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Am Fam Physician. 2004;70(7):1351

Clinical Question: Does postmenopausal estrogen therapy improve global cognitive function?

Setting: Outpatient (any)

Study Design: Randomized controlled trial (double-blinded)

Allocation to Groups: Concealed

Synopsis: The Women’s Health Initiative Memory Study previously reported that combined hormone therapy with estrogen and progesterone does not improve global cognitive function in postmenopausal women. To determine the effect of hormone therapy with estrogen alone, 2,947 women 65 to 79 years of age with previous hysterectomy were randomized in double-blind fashion to receive 0.625 mg per day of conjugated equine estrogen or matching placebo. Persons assessing outcomes were blinded to treatment group assignment. Follow-up was complete for more than 95 percent of the study participants for a mean of 5.4 years. Using intention-to-treat analysis, mean Mini-Mental State Examination scores were 0.26 units lower in the estrogen-treated group than in the placebo group (P = .04). The adverse effects of estrogen were more pronounced in women with a lower score on cognitive function at baseline.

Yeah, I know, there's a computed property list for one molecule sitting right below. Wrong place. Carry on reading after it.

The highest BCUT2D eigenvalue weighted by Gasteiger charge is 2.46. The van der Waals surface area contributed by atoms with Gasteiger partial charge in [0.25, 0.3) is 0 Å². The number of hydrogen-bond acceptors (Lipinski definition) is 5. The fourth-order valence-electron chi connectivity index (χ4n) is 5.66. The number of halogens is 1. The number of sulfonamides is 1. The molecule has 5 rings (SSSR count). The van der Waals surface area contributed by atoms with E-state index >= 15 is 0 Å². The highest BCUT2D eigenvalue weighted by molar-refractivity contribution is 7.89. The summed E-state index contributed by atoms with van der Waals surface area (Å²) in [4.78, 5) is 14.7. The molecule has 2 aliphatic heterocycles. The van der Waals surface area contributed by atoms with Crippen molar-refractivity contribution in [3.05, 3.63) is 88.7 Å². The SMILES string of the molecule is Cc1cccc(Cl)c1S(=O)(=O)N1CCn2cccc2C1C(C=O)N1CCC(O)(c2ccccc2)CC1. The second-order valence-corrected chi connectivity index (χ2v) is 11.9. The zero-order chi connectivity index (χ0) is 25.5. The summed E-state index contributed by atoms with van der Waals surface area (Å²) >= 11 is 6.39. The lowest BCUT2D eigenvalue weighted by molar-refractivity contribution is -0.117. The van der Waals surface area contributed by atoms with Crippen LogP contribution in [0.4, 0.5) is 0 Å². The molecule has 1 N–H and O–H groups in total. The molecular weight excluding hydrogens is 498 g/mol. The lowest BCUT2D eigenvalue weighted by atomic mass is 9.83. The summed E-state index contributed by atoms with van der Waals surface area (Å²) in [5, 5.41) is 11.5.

Bottom Line: Postmenopausal estrogen therapy does not improve—and may worsen—global cognitive function. Adverse effects may be more pronounced in women with preexisting reduced cognitive function. (Level of Evidence: 1b)

POEMs (patient-oriented evidence that matters) are provided by Essential Evidence Plus, a point-of-care clinical decision support system published by Wiley-Blackwell. For more information, see Copyright Wiley-Blackwell. Used with permission.

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